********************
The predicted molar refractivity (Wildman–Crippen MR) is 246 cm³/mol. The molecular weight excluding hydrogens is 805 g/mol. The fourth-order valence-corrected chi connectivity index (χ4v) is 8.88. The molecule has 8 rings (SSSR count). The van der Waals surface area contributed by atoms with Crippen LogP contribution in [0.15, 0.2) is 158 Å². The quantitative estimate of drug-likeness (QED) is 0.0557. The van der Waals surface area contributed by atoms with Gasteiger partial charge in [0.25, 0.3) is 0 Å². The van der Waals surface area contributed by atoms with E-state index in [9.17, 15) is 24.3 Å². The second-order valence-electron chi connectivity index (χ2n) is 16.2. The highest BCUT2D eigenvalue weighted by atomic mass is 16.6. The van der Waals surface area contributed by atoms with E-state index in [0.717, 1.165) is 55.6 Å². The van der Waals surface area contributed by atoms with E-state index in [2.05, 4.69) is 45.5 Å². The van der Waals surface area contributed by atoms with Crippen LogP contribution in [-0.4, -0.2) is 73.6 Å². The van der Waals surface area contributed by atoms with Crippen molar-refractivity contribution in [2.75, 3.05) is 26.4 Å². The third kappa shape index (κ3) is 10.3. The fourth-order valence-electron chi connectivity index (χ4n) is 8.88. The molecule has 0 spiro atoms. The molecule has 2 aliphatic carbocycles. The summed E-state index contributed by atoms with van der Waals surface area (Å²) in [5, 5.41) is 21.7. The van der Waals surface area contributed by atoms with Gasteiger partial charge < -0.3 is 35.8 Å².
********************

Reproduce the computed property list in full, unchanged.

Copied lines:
The predicted molar refractivity (Wildman–Crippen MR) is 246 cm³/mol. The molecular weight excluding hydrogens is 805 g/mol. The fourth-order valence-corrected chi connectivity index (χ4v) is 8.88. The molecule has 8 rings (SSSR count). The van der Waals surface area contributed by atoms with Crippen LogP contribution in [0.15, 0.2) is 158 Å². The quantitative estimate of drug-likeness (QED) is 0.0557. The van der Waals surface area contributed by atoms with Gasteiger partial charge in [0.25, 0.3) is 0 Å². The van der Waals surface area contributed by atoms with E-state index in [9.17, 15) is 24.3 Å². The second-order valence-electron chi connectivity index (χ2n) is 16.2. The highest BCUT2D eigenvalue weighted by atomic mass is 16.6. The van der Waals surface area contributed by atoms with E-state index in [0.717, 1.165) is 55.6 Å². The van der Waals surface area contributed by atoms with E-state index in [2.05, 4.69) is 45.5 Å². The van der Waals surface area contributed by atoms with Crippen LogP contribution in [-0.4, -0.2) is 73.6 Å². The van der Waals surface area contributed by atoms with Crippen molar-refractivity contribution in [2.75, 3.05) is 26.4 Å². The third kappa shape index (κ3) is 10.3. The fourth-order valence-electron chi connectivity index (χ4n) is 8.88. The molecule has 0 spiro atoms. The molecule has 2 aliphatic carbocycles. The summed E-state index contributed by atoms with van der Waals surface area (Å²) in [5, 5.41) is 21.7. The van der Waals surface area contributed by atoms with Gasteiger partial charge < -0.3 is 35.8 Å².